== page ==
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BookBrowse Reviews Circling the Sun by Paula McLain

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Circling the Sun

A Novel

by Paula McLain

Circling the Sun by Paula McLain X
Circling the Sun by Paula McLain
  • Critics' Opinion:

    Readers' Opinion:

  • First Published:
    Jul 2015, 384 pages
    May 2016, 400 pages


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Set against the majestic landscape of early-twentieth-century Africa, McLain's powerful tale brings Beryl Markham to life.

Paula McClain's Circling the Sun is a dynamic portrait of Beryl Markham (see Beyond the Book), a woman true to her nature and ahead of her time. Twenty-three of 24 reviewers gave this riveting historical fiction a 4 or 5.

What are our readers saying about this adventurous tale?

Having read and enjoyed The Paris Wife, I was anxious to read Paula McLain's book on Beryl Markham. It did not disappoint! McLain captured Beryl the woman who interacted with her peers, family and royalty in foreign lands as we can hardly imagine. The trip was exciting. We were there through all the record-setting exploits and achievements and day-to-day life of a remarkable woman (Alyce T). Paula McLain has done it again, crafting a dynamic fictional account of an historical woman. From the very beginning of Beryl Markham's story of her childhood years in Africa, I was hooked (Nancy L). I read it straight through (Lesley F). The writing is flawless – reading this literature is like holding a strand of pearls in your hand – silky smooth and warm (Hazel R). I fancied Beryl as "the sun." Her life evolved, and thus rotated around herself, her friends and her loves (D.J. K). Success and scandal – it's all here in this portrayal of a woman who "charged headlong into the world even – or especially – when it hurt to do so." (Sue Ellen S)

Readers felt like they got an excellent glimpse of early 20th century Kenya, especially the dynamics between Africans and Europeans:

In the novel we get to hear the voice of Markham, meet her friends, understand the African-English society of the time, learn the difficulties of sustaining a living in Africa, and see the beauty of the continent (Barbara H). I found the portrayal of life in 1920s Kenya to be fascinating, especially the vast divide between the European settlers and the indigenous people (Nancy L). I found many surprises in Paula McLain's newest book, Circling the Sun. Not only did I learn of an exceptional, pioneering, adventurous woman, but I was able to make many comparisons to the expat lifestyle occurring with Brits in Africa, to the Americans living in Paris during the 1920s (Barbara H).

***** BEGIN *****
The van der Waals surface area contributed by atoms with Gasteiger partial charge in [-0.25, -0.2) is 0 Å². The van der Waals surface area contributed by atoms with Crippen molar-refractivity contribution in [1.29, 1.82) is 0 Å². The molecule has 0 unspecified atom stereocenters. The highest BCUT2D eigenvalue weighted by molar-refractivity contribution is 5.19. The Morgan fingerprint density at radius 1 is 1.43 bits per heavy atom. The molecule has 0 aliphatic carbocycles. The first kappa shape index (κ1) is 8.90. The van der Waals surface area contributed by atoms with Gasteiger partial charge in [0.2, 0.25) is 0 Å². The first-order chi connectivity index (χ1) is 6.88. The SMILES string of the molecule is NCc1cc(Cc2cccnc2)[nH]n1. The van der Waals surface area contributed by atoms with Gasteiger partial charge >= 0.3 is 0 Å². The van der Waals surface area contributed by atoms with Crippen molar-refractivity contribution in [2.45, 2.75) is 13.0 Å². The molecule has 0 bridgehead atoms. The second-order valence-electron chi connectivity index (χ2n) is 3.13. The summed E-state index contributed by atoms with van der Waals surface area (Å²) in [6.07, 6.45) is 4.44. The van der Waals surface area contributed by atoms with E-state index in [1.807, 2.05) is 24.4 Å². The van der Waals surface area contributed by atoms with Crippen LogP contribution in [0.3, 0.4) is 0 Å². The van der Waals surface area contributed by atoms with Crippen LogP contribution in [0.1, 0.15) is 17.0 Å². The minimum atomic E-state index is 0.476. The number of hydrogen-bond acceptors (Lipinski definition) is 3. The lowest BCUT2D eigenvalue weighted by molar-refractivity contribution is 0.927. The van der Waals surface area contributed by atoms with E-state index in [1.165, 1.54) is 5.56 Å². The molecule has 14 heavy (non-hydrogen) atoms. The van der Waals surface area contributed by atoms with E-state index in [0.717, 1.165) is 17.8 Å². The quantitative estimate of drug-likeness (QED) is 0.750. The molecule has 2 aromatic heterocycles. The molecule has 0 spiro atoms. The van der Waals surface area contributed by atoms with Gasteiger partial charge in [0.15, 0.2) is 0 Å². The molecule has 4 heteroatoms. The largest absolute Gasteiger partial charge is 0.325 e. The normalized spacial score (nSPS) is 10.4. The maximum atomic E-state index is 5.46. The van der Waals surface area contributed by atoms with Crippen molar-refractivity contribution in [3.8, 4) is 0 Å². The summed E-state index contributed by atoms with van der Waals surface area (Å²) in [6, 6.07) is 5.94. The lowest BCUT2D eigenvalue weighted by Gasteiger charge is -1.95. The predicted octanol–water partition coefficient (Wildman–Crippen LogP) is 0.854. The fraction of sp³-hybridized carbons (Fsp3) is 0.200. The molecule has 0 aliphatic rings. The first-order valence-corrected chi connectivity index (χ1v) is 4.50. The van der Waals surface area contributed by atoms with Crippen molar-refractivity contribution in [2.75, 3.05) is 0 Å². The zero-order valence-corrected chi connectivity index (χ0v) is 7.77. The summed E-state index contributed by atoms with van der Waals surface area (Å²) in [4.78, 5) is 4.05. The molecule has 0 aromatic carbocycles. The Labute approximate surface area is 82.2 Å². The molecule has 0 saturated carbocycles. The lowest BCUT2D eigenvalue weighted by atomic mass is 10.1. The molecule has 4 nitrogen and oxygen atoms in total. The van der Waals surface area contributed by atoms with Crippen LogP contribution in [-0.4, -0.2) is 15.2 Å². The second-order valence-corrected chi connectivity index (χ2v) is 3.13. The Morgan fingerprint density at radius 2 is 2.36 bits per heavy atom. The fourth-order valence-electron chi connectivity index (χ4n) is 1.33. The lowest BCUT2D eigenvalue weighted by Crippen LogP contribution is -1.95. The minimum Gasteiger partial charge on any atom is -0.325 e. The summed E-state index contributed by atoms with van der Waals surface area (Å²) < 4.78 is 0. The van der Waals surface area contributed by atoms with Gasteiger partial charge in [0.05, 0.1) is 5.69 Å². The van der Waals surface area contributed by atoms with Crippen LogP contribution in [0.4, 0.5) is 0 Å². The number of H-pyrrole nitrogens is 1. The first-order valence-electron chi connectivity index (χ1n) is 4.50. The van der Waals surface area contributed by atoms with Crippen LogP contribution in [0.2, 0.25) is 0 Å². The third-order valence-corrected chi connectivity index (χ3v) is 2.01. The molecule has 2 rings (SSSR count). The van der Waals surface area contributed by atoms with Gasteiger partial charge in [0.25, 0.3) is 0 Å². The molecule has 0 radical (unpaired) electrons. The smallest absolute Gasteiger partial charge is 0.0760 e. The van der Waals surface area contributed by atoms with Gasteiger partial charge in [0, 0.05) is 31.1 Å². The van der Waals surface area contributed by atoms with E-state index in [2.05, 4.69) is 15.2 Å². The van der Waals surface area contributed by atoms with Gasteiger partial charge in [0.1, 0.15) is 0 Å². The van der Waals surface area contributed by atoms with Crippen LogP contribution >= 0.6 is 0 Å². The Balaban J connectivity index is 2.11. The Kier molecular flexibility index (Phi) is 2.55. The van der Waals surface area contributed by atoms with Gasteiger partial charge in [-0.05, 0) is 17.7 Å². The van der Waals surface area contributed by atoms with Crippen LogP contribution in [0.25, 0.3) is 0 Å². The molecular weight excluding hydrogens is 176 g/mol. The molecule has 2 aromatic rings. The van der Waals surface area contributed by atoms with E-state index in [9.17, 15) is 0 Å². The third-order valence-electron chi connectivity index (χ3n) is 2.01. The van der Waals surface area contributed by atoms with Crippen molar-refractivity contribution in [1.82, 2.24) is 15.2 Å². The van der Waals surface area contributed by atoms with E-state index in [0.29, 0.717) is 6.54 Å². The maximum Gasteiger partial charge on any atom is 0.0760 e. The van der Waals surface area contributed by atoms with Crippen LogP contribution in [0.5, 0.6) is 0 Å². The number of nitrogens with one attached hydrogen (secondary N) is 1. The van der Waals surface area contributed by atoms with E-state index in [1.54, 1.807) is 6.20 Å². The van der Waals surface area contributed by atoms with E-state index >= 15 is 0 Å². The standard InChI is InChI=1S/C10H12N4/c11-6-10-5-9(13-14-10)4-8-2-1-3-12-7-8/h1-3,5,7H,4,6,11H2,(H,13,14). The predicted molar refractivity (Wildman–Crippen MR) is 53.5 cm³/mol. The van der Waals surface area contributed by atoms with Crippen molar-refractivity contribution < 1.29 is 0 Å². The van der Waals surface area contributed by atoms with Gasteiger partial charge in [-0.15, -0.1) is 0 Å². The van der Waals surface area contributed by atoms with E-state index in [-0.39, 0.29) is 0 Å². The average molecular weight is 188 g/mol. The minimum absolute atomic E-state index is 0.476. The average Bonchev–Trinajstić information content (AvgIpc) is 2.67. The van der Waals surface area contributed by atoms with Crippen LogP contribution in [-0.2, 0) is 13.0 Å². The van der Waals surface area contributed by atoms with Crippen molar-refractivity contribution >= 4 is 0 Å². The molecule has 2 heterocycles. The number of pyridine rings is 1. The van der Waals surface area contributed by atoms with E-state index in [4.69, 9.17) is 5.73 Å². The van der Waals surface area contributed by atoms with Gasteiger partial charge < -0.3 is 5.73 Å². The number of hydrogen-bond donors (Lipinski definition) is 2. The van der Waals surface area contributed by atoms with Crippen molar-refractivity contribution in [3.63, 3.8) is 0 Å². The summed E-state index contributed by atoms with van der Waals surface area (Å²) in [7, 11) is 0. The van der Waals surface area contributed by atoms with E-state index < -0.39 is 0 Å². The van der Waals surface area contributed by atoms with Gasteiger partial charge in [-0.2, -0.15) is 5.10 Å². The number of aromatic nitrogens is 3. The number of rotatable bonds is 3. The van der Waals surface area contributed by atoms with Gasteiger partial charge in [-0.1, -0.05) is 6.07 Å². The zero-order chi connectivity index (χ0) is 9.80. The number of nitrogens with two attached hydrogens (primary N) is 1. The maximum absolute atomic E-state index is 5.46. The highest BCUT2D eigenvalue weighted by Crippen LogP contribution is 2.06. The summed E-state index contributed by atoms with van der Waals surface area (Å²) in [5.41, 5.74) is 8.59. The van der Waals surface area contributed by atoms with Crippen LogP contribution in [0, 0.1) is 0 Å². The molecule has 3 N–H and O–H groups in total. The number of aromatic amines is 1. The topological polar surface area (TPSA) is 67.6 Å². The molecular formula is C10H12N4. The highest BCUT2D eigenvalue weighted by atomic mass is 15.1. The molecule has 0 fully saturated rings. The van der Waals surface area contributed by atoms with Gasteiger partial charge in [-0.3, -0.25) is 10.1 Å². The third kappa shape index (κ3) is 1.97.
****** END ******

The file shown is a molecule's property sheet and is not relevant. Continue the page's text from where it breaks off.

They also felt like McClain brought the story to life with just-right sensory details:

McClain has done an outstanding job of describing in detail things like the tangible feel of the horses as they trotted and raced, the smells of the paddocks, the rain, and even the taste of the salt flats (Nancy L). The writing is excellent with especially vivid descriptions of the people and places (Sandra G). You can see and feel the whole area through the descriptions of the topography, weather, wildlife, and people and how all are shaped by the environment (Brenda D).

Beryl Markham was a strong woman in a time when women weren't supposed to be strong, and McClain brings her beautifully to life:

Beryl Markham was a remarkable woman, not afraid to make her own way in a man's world. Her story is compelling and is well told by Paula McClain. This book will give this brave and pioneering woman a great deal of well-deserved visibility (Patricia W). Markham was a trailblazer and, having read Markham's autobiography, I feel that McClain successfully captures her personality and spirit (Karen B). It would be impossible to exaggerate any aspect of Beryl's life; she was one of a kind, infamous rather than famous, a freeloader and a free spirit, a woman who completely ignored all the conventions to get where she wanted to go. Her life makes for a cracking good story (Patricia T). Beryl Markham was a remarkable woman. She had the courage and initiative to become a renowned horse trainer and pilot at a time when these aspirations were unheard of for a female, and one cannot help but admire such a self-sufficient, free-spirited, and determined individual (Sandra G).

Finally, our readers recommend Circling the Sun to many kinds of people:

I thoroughly enjoyed this book and it is a perfect read for fans of Out of Africa (Brenda D). I hope my book club will read it because there is a lot for book clubs to discuss here (Andrea S). If you enjoy fictional depictions of real people, this story will keep you engrossed to the end (Wendy W). I recommend Circling the Sun to any reader interested in strong female characters, sweeping descriptions of beautiful African vistas, horses, or anyone who has succeed and failed and still able to retain their dignity until the end of their life (Amy G).

This review was originally published in The BookBrowse Review in July 2015, and has been updated for the July 2016 edition. Click here to go to this issue.

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Beyond the Book:
  A Glimpse of Beryl Markham

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